After Amazon teased us with potential aerial deliveries, the skies remained free of pizza winging its way to hungry mouths. But now Google's Project Wing has been outed - a secretive test by the Google X team into the feasibility of drone deliveries. Suddenly the future of package delivery is looking a whole lot brighter.
A century ago, as cars first emerged into the world, cities and laws that were designed for horses suddenly had to adapt to a whole new presence in their space. Cities didn’t know how to handle these fast machines, and fatal accidents in the early age of cars led to legal battles between pedestrians and cars over who had the right to the road. Now, commercial drones are approaching their Model-T moment, and planners can get ahead of this by plotting out their cities in color-coded three-dimensional blocks of sky.
How does one charge 1,000 robots? It would be a pain to plug them all in individually. Luckily, there's an easier way with Kilobots. These little robots have round bodies about the diameter of a quarter, with a metal spring on top and three thin metal legs. To charge them, you push them -- 10 at a time -- against a long charging rack. They all charge at once, as long as each has its spring top and two of its legs touching the rack. "It's kind of like a bumper car charging system," says Mike Rubenstein, who uses a long stick to corral his Kilobots.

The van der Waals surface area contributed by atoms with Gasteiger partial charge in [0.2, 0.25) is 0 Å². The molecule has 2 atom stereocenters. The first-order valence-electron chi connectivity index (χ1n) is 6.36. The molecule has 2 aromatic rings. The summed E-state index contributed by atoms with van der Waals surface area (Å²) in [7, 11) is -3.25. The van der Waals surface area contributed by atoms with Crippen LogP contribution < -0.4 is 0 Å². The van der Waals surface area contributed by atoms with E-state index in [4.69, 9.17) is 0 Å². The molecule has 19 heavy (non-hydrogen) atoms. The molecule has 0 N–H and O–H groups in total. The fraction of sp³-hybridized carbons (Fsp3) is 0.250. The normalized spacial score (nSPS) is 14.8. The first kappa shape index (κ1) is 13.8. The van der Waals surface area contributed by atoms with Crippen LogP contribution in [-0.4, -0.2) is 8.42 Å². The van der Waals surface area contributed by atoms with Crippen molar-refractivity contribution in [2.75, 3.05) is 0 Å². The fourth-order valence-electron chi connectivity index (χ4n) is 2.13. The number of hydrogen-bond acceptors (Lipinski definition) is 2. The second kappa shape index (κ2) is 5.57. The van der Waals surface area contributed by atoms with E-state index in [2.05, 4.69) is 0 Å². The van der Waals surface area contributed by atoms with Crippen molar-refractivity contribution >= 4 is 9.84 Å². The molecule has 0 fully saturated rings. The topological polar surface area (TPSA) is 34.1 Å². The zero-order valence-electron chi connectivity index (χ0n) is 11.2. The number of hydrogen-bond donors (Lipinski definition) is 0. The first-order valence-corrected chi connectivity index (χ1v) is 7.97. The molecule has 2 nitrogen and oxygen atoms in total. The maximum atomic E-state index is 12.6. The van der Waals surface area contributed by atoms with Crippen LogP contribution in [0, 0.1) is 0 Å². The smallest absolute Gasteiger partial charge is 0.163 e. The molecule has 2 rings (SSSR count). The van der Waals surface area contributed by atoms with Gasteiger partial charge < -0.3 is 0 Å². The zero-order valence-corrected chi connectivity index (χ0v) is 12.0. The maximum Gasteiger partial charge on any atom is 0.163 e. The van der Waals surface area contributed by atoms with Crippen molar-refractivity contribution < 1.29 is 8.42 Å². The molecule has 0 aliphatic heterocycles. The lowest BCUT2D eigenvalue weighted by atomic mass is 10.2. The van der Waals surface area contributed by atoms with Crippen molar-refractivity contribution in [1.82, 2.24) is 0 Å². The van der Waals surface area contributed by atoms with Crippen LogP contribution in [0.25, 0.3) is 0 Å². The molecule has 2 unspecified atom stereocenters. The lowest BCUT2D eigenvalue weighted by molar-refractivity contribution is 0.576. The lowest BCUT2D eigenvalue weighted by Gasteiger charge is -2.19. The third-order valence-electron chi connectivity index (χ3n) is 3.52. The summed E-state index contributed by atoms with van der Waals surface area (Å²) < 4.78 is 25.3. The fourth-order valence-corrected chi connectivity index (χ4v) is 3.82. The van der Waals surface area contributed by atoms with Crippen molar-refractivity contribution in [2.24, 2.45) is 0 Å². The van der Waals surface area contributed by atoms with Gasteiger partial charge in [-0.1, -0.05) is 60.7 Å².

According to the US National Park Service, a tourist crashed a camera-equipped drone into Grand Prismatic Spring, the park's largest geothermal hot spring. In May, the National Park Service banned drones from Yosemite National Park, and in June that ban expanded to include all national parks. The Prismatic Spring crash is not the first drone crash on a national park, and it's unlikely to be the last.